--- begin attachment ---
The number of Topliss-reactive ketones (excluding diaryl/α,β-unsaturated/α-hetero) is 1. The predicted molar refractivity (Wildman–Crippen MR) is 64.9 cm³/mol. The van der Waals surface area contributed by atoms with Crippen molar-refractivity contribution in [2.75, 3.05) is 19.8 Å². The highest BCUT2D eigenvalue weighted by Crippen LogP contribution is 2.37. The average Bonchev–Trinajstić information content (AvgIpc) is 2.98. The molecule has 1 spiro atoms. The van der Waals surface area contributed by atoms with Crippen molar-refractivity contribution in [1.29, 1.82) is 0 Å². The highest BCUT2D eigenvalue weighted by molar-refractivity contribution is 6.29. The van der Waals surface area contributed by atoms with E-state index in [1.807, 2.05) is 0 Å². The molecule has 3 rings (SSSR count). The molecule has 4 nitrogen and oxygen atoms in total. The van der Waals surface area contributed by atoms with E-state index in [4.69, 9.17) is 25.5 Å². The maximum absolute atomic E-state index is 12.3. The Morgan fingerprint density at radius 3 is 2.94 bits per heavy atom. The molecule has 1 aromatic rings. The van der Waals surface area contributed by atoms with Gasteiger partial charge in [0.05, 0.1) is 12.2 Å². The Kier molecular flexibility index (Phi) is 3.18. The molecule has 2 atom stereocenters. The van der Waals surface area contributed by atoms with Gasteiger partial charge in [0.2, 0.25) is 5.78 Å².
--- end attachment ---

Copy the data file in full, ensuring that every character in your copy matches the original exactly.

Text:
The number of Topliss-reactive ketones (excluding diaryl/α,β-unsaturated/α-hetero) is 1. The predicted molar refractivity (Wildman–Crippen MR) is 64.9 cm³/mol. The van der Waals surface area contributed by atoms with Crippen molar-refractivity contribution in [2.75, 3.05) is 19.8 Å². The highest BCUT2D eigenvalue weighted by Crippen LogP contribution is 2.37. The average Bonchev–Trinajstić information content (AvgIpc) is 2.98. The molecule has 1 spiro atoms. The van der Waals surface area contributed by atoms with Crippen molar-refractivity contribution in [1.29, 1.82) is 0 Å². The highest BCUT2D eigenvalue weighted by molar-refractivity contribution is 6.29. The van der Waals surface area contributed by atoms with E-state index in [1.807, 2.05) is 0 Å². The molecule has 3 rings (SSSR count). The molecule has 4 nitrogen and oxygen atoms in total. The van der Waals surface area contributed by atoms with E-state index in [4.69, 9.17) is 25.5 Å². The maximum absolute atomic E-state index is 12.3. The Morgan fingerprint density at radius 3 is 2.94 bits per heavy atom. The molecule has 1 aromatic rings. The van der Waals surface area contributed by atoms with Gasteiger partial charge in [0.05, 0.1) is 12.2 Å². The Kier molecular flexibility index (Phi) is 3.18. The molecule has 2 atom stereocenters. The van der Waals surface area contributed by atoms with Gasteiger partial charge in [0.2, 0.25) is 5.78 Å².